Five more tribes have asked to join a federal lawsuit against the state of Oklahoma over their gaming compacts, bringing the total number of tribes suing the state to 11.
The Anadarko-based Delaware Nation, the Lawton-based Comanche Nation, the Wewoka-based Seminole Nation, the Red Rock-based Otoe-Missouria Tribe and the Ponca City-based Ponca Tribe of Indians of Oklahoma filed respective motions Thursday and Friday to join the lawsuit, which challenges Gov. Kevin Stitt’s stance on tribal gaming compacts.
Three other Oklahoma tribes, the Cherokee, Chickasaw and Choctaw nations, were the original plaintiffs in the lawsuit, filed Dec. 31.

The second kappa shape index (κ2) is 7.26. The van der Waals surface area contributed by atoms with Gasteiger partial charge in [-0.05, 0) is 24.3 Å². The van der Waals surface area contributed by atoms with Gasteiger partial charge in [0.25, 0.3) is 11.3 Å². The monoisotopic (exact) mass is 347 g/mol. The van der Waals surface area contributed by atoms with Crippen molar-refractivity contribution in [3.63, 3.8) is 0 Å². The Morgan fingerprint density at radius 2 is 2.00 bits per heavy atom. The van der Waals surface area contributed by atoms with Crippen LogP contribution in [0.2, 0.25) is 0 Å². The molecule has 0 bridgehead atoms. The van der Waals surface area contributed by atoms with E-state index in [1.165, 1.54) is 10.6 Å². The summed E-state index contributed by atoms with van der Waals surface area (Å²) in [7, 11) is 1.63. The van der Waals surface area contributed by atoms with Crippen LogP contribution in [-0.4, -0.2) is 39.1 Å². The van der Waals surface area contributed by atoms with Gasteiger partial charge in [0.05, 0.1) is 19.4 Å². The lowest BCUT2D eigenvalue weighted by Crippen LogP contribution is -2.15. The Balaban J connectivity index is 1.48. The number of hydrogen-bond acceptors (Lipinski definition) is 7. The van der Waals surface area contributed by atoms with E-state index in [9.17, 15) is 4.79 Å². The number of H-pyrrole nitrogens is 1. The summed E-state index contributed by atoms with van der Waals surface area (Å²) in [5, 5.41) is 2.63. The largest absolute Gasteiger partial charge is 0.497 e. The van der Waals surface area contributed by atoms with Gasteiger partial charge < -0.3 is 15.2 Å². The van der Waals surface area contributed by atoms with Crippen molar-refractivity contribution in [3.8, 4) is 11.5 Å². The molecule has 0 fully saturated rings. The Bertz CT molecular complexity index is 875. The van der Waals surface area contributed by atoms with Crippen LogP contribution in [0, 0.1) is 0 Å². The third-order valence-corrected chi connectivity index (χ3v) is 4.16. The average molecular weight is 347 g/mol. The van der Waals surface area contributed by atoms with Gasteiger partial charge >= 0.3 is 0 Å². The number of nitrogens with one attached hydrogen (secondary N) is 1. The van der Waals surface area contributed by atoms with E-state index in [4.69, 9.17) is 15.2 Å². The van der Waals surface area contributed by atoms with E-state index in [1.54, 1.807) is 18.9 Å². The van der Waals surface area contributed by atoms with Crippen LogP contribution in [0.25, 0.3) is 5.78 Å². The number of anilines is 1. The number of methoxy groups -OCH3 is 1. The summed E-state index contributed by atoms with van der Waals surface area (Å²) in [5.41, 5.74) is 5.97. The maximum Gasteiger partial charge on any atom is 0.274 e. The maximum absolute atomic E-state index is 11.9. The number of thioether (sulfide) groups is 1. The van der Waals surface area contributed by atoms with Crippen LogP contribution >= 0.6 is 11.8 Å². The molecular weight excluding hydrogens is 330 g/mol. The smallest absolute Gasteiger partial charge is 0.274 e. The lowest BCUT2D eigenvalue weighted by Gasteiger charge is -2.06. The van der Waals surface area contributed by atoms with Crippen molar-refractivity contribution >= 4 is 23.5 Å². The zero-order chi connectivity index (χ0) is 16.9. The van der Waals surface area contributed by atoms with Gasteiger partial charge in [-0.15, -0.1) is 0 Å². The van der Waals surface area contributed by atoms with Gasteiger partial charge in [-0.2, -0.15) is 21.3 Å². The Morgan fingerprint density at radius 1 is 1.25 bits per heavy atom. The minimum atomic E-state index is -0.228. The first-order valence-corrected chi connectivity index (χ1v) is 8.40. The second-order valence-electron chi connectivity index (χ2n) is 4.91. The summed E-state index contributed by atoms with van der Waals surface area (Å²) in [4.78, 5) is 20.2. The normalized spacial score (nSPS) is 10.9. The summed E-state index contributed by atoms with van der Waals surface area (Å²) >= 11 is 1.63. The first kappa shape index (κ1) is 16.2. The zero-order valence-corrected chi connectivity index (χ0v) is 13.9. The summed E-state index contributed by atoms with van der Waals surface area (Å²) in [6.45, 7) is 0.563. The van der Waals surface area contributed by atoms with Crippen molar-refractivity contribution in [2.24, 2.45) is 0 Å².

The Citizen Potawatomi Nation, the Muscogee (Creek) Nation and Quapaw Nation have joined the case. The state of Oklahoma has indicated that it would not object to any tribe with a gaming pact joining the lawsuit.
All the tribes have asked a judge to declare that their gaming compacts with the state of Oklahoma automatically renewed Jan. 1.
Stitt maintains that the compacts expired Jan. 1 and that Class III gaming is now illegal in Oklahoma, since the tribes don’t have active compacts. He is seeking higher fees from the tribes in renegotiated pacts.
A federal judge on Monday ordered Stitt and the tribes to enter mediation.